According to the Atlanta Constitution from Dec. 24, 1985, the chief medical examiner at the Georgia State Crime Lab said only about 3 to 4 grams of coke were detected in Cocaine Bear’s bloodstream. The Pittsburgh Press reported a GBI agent said, “The bear obviously didn’t eat 75 pounds of cocaine.”
Eating 75 pounds of coke that had been packaged for transport would be a daunting task. It’s hard-packed, like a brick of chalk.
The 4 grams the Georgia State Crime Lab said was in Cocaine Bear’s system wouldn’t have been enough to kill him, which means somebody along the line might be lying about what really happened to Cocaine Bear and that duffel bag full of coke in the Chattahoochee National Forest.
The Georgia hunter who found Cocaine Bear was never identified, and it apparently took him a week or so to tell his buddies about finding the dead black bear. He never reported it to police. A local game warden heard the story through the grapevine and reported the bear.
The Georgia medical examiner who did the initial necropsy has not been identified in news reports, and the names of the GBI agents who did the investigation and recovered Cocaine Bear’s body were not identified in reporting from the time. One GBI agent told the Atlanta Constitution, “Something ain’t right.”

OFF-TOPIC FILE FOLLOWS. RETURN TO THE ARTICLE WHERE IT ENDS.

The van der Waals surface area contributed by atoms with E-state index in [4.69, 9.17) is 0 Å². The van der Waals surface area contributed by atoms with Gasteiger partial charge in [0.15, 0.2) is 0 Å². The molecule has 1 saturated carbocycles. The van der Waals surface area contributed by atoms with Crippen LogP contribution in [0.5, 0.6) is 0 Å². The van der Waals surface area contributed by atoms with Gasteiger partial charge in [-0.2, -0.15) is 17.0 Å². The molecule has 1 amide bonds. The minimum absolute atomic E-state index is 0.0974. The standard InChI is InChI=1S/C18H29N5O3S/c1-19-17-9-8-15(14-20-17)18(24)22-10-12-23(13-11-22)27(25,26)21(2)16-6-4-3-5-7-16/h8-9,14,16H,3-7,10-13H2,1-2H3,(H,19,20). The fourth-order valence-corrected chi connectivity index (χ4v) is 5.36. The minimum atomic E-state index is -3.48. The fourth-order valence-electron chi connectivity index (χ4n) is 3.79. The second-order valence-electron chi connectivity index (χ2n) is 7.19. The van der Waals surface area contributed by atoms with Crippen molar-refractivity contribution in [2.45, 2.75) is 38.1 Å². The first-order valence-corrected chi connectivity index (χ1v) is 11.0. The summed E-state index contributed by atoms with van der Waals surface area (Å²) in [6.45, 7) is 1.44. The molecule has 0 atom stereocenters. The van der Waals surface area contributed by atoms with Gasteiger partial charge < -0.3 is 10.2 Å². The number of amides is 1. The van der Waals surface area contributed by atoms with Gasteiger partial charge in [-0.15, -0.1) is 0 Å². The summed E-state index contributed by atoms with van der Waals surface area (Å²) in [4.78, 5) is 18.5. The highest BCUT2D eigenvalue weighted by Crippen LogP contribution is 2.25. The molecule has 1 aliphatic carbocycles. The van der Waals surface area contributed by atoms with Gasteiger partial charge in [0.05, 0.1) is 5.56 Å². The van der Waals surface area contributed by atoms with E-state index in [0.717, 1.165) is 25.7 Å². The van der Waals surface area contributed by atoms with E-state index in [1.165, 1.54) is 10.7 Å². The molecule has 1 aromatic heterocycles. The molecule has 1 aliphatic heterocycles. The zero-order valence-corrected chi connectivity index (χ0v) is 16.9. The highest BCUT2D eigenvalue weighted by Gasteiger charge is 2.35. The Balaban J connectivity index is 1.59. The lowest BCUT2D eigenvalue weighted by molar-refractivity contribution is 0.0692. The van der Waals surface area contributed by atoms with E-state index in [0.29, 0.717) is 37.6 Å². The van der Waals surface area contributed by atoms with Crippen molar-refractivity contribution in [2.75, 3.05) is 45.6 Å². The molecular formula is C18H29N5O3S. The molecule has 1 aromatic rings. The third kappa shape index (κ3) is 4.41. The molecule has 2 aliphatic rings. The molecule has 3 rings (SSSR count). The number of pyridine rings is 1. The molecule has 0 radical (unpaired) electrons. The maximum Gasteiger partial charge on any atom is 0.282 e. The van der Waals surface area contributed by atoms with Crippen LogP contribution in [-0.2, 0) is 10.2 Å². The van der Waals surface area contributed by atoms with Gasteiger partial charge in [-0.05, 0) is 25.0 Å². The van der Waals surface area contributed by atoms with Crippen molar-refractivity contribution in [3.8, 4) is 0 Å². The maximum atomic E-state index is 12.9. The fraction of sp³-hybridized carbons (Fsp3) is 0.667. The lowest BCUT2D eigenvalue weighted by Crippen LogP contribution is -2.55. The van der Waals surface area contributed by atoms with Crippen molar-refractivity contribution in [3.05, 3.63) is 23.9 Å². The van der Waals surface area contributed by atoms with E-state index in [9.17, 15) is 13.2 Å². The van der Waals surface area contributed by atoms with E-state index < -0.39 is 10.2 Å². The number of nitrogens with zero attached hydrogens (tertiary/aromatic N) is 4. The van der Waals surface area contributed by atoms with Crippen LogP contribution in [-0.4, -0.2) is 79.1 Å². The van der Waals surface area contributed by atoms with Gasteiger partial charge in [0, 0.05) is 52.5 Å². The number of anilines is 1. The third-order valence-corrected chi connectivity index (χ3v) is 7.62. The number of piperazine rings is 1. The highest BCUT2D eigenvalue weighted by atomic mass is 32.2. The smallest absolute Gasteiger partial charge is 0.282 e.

One has to wonder if there’s an extremely wealthy Georgia hunter — or a former medical examiner, game warden, or GBI agent — living his best life off almost $15 million (in 1985 money) worth of coke. Maybe Elizabeth Banks can get to the bottom of things once and for all in her film.
In the meantime, you can visit the real Cocaine Bear, which was mounted and made its way from Georgia to Vegas and, ultimately, back to the home state of Cocaine Bear’s inadvertent killer. It now sits proudly in the Kentucky Fun Mall as the state’s “#1 tourist attraction.”
For those who wish to further immortalize this legendary American icon, Kentucky for Kentucky offers lots of Cocaine Bear swag.